Umbilical Hernia Repair in Children: What to Expect at Home
Your Child's Recovery
Your child may have some pain around the belly button (navel) and need pain medicine for several days after surgery. The area around your child's navel may be swollen for several weeks.
After surgery, your child will no longer have a hernia. There will no longer be a bulge around your child's navel.
Most children are back to many of their normal activities, like walking or playing with toys, 1 or 2 days after surgery. It takes about 1 to 2 weeks for the cut the doctor made (incision) to heal. The incision will leave a small scar that will fade with time. If the hernia was large, there may be some loose skin around your child's navel. This usually shrinks and becomes less noticeable as your child grows.
This care sheet gives you a general idea about how long it will take for your child to recover. But each child recovers at a different pace. Follow the steps below to help your child get better as quickly as possible.
How can you care for your child at home?
- Allow your child to slowly become more active. Have your child rest as much as needed. Make sure your child gets enough sleep at night.
- Your child may shower 1 to 2 days after the surgery. Pat the incision dry after the shower. Do not let your child take a bath for the first 2 weeks, or until the doctor tells you it is okay.
- Your child will probably be able to go back to school or most of his or her normal activities, like walking or playing with toys, about 1 or 2 days after surgery.
- Your child should not ride a bike, play running games or contact sports, or take part in gym class for 3 to 4 weeks or until your doctor says it is okay. It is okay for your child to walk and play with other children or play with toys.
- Until the doctor says it is okay, your child should avoid lifting anything that would make him or her strain. This may include heavy milk containers, a heavy backpack, or a medium-sized pet.
- Your child can eat his or her normal diet. If your child's stomach is upset, try bland, low-fat foods like plain rice, broiled chicken, toast, and yogurt.
- Have your child drink plenty of fluids to avoid becoming dehydrated.
- You may notice a change in your child's bowel habits right after surgery. This is common. If your child has not had a bowel movement after a couple of days, call your doctor or nurse advice line.
- Your doctor will tell you if and when your child can restart his or her medicines. The doctor will also give you instructions about your child taking any new medicines.
- Be safe with medicines. Read and follow all instructions on the label.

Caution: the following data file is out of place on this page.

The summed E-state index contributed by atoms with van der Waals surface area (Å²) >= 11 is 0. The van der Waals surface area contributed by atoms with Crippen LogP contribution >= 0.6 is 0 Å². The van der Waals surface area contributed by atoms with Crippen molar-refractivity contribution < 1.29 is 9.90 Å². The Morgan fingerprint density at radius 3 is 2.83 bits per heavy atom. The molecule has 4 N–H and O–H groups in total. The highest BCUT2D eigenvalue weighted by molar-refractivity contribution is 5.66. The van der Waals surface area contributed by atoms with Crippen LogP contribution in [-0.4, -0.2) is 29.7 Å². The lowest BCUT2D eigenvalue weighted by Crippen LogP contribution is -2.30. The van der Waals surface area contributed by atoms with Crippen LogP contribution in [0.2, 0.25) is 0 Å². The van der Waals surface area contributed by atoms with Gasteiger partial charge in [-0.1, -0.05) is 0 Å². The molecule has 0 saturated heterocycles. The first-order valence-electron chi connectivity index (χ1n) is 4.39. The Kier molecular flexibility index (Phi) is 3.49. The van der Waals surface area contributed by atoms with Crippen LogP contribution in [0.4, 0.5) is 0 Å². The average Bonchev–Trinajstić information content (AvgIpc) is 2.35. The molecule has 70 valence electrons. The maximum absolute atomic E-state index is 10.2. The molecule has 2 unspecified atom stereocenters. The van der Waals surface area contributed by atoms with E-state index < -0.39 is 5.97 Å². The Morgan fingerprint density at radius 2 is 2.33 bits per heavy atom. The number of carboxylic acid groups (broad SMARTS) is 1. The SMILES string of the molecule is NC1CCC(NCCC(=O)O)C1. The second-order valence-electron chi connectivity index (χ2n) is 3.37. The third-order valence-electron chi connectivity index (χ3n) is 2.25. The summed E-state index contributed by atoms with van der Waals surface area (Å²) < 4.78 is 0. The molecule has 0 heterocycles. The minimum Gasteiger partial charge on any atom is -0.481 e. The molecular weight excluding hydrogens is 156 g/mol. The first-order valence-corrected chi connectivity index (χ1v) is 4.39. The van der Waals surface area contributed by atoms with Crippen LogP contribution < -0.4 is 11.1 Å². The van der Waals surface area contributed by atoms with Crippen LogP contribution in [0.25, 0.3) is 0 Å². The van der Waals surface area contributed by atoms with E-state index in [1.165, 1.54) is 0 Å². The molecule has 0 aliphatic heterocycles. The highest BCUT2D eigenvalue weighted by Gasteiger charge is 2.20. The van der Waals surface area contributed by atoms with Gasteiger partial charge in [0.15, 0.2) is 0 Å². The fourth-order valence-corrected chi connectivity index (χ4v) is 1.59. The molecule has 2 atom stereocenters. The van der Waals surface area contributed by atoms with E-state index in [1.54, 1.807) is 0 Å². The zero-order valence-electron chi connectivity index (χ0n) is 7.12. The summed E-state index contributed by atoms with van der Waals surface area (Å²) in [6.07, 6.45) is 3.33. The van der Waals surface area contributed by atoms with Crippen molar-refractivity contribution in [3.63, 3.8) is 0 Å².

- If the doctor gave your child a prescription medicine for pain, give it as prescribed.
- If your child is not taking a prescription pain medicine, ask your doctor if your child can take an over-the-counter medicine.
- If the doctor prescribed antibiotics, give them as instructed. Do not stop using them just because your child feels better. Your child needs to take the full course of antibiotics.
- If your child feels sick to his or her stomach:
- Do not give pain medicines on an empty stomach. Give your child pain medicines after meals or with a snack (unless the doctor has told you not to).
- Ask the doctor for a different pain medicine if you think the one you have makes your child sick.
- If there are strips of tape on the incision, leave the tape on for a week or until it falls off.
- Wash the area daily with warm, soapy water and pat it dry. Don't use hydrogen peroxide or alcohol, which can slow healing.
- Keep the area clean and dry.
Follow-up care is a key part of your child's treatment and safety. Be sure to make and go to all appointments, and call your doctor or nurse advice line (811 in most provinces and territories) if your child is having problems. It's also a good idea to know your child's test results and keep a list of the medicines your child takes.
When should you call for help?
Call 911 anytime you think your child may need emergency care. For example, call if:
- Your child passes out (loses consciousness).
- Your child has severe trouble breathing.
- Your child has sudden chest pain and shortness of breath or coughs up blood.
- Your child has severe belly pain.
Call your doctor or nurse advice line now or seek immediate medical care if:
- Your child is sick to his or her stomach and cannot drink fluids.
- Your child has pain that does not get better after he or she takes pain medicine.
- Your child has signs of infection, such as:
- Increased pain, swelling, warmth, or redness.
- Red streaks leading from the incision.
- Pus draining from the incision.
- A fever.
- Your child has loose stitches, or the incision comes open.
- Bright red blood has soaked through the bandage over your child's incision.
- Your child has severe vomiting.
- You notice a sudden, new bulge at the incision site.
Watch closely for changes in your child's health, and be sure to contact your doctor or nurse advice line if:
- Your child does not have a bowel movement after taking a laxative.
Current as of: September 20, 2021